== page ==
Like The Haunted Woman, Sphinx begins with its young protagonist inheriting money. But, whereas Isbel Loment hadn't, by book's end, succeeded in breaking from her old life into the new one inheritance would enable, Sphinx' Nicholas Cabot has started on his. He rents a room at the Sturt household in Newleigh village, intending to devote himself to the invention of a deep-slLike The Haunted Woman, Sphinx begins with its young protagonist inheriting money. But, whereas Isbel Loment hadn't, by book's end, succeeded in breaking from her old life into the new one inheritance would enable, Sphinx' Nicholas Cabot has started on his. He rents a room at the Sturt household in Newleigh village, intending to devote himself to the invention of a deep-sleep dream recorder. A retired actor, Sturt lives with wife & daughters, Audrey, Evelyn & Katherine, aged 19, 21 & 23. Flighty Audrey is interested in tennis. Musical Evelyn is serious--a portentous sign from Schopenhauerian Lindsay. Katherine is more interested in belles-lettres than intellectual matters. Celia Hantish, a fashionable young widow, lives nearby. Nicholas learns of another neighbor, composer Lore Jensen. Her early compositions showed genius, but she had to turn to commercial work for a living. Now having the money to live, her inspiration ended, she's turned to drink & drugs. Evelyn plays him an early piece entitled Sphinx. It poses an "indubitable question". Katherine explains: "the Sphinx was a monster that used to ask riddles...those who were unable to solve them correctly lost their lives." Evelyn thinks the riddle is, "'Why are you living in the world?' As none of us can answer it, we all have to die." Nicholas disagrees. For him a Sphinx is goddess of the "dreams we dream during deep sleep & remember nothing of afterwards." Maurice Ferreira, a suavely selfish philanderer Nicholas briefly employs, is having affairs with Evelyn & Lore. Things come to a head when he produces a revolver, holding it drunkenly to Lore's head, demanding she marry him. Rumor of the event circulates & is taken by Mrs Sturt & Katherine as evincing Lore's dissolute lifestyle. They break relations. Unbeknown to all, Sturt is Lore's father. Because of Lore & Sturt's close relationship, Ferreira threatens to rumor they're having an affair to get back at Lore when she refuses seeing him. Having acted as general go-between, Nicholas scuffles with Ferreira, taking the gun. Celia reconciles the Sturts & Lore to avoid scandal. Things start returning to normal. Lore announces she's to wed music critic Monro Dawson. Ferreira finishes working for Nicholas & has his revolver back. He declares intent to gatecrash a fête to be given by Lady Wyburn, at which Lore & Dawson will be. Nicholas has progressed with his dream-recorder. He's recorded three dream-fragments which he plays to Evelyn, the only one aware of his research. In the 1st dream, Nicholas meets Lore on a forest path. She begs help with an expression of "agonised despair". Evelyn insists they check Lore's house. They're turned away, this being after Mrs Sturt's snub. In the 2nd dream, Lore walks towards a devilish Ferreira. In the 3rd, viewed once Ferreira has been dismissed, it appears he's killed Lore in the dream world. Nicholas is infatuated with the sophisticated Celia. She agrees to wed. He doesn't realise they're mismatched, even when she's obviously disappointed by his intention to continue work after marriage. The fête arrives. Nicholas & Celia meet Lore & her fiancé Dawson, who've been arguing. Dawson leaves. Lore calls the engagement off. Nicholas & Celia walk away. Lore stares into a river, depressed. Nicholas sees someone he guesses is Ferreira approaching her. Soon after, the fête is halted. Lore has been found drowned. Celia tries getting Nicholas to blame Ferreira. He refuses to swear it was Ferreira he saw. Seeing it as a personal affront, she breaks off their engagement. Back home, Sturt collapses on hearing Lore's fate. Knowing he must provide evidence, Nicholas decides recording a dream to see what it reveals of Ferreira's involvement. Having a desire to protect Ferreira, Evelyn doubles Nicholas's sleeping powder dose, putting the recorder in her father's room, hoping it will record innocent dreams indicting nobody. She watches it as it's recording. It provides a tri-level interpretation of events. In the dream, Sturt walks along a beach. He stops at a pool. Running under the water's surface is a sort of air-tunnel. Lore is trapped in it. Below are a series of shadow-images of Lore presenting different views of her predicament. In one image, she's walking along a forest path—this is the Lore Nicholas met in his dreams. Below that is another image in which Lore stands at river's edge—this shadow level is the everyday waking world. Ferreira appears in it, threatens her with a revolver but leaves, whereupon she jumps into the river. In the forest image, however, Ferreira murders her. At water-tunnel level, he appears as a dark tunnel-orifice. Confronted with this, Lore reaches up & climbs from the pool. In one interpretation, Ferreira has killed Lore. In another, he's the conduit by which she freed herself. In the main dream world on the beach, two white horses appear, one ridden by Nicholas. Lore mounts the other. They gallop seawards. The horses start flying. The dream ends. Evelyn rushes to Nicholas's room to find the extra dose of sleeping powder has killed him....more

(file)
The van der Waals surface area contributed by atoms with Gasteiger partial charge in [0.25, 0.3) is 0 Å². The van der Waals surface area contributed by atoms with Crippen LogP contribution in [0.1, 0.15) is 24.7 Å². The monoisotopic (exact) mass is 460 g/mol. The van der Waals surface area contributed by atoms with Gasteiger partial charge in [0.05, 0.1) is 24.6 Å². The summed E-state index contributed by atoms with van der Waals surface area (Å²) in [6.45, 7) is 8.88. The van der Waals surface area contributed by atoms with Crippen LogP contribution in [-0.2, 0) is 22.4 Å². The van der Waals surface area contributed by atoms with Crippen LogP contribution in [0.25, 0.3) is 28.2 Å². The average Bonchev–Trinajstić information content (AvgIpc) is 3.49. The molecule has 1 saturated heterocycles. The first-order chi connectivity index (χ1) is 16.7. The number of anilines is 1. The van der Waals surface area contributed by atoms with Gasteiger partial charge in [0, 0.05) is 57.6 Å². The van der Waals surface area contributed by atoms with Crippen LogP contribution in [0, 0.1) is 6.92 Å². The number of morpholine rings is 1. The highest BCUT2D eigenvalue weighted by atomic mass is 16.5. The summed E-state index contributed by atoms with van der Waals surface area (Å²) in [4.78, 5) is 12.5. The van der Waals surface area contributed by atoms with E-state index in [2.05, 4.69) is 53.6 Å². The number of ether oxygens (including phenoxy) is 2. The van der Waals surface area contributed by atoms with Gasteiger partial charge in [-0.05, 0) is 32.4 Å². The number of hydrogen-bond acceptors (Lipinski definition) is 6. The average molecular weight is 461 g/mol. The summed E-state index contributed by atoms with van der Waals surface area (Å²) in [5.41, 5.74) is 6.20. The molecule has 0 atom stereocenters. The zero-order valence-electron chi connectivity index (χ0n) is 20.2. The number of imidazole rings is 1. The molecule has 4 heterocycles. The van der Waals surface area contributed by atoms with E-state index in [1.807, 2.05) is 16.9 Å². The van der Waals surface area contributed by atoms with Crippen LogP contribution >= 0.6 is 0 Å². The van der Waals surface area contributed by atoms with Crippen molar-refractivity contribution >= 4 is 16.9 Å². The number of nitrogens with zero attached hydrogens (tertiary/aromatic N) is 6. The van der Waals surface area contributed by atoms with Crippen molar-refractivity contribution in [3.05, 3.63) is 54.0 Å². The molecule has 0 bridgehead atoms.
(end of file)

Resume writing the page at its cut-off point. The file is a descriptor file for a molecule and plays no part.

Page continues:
Hardcover, 287 pages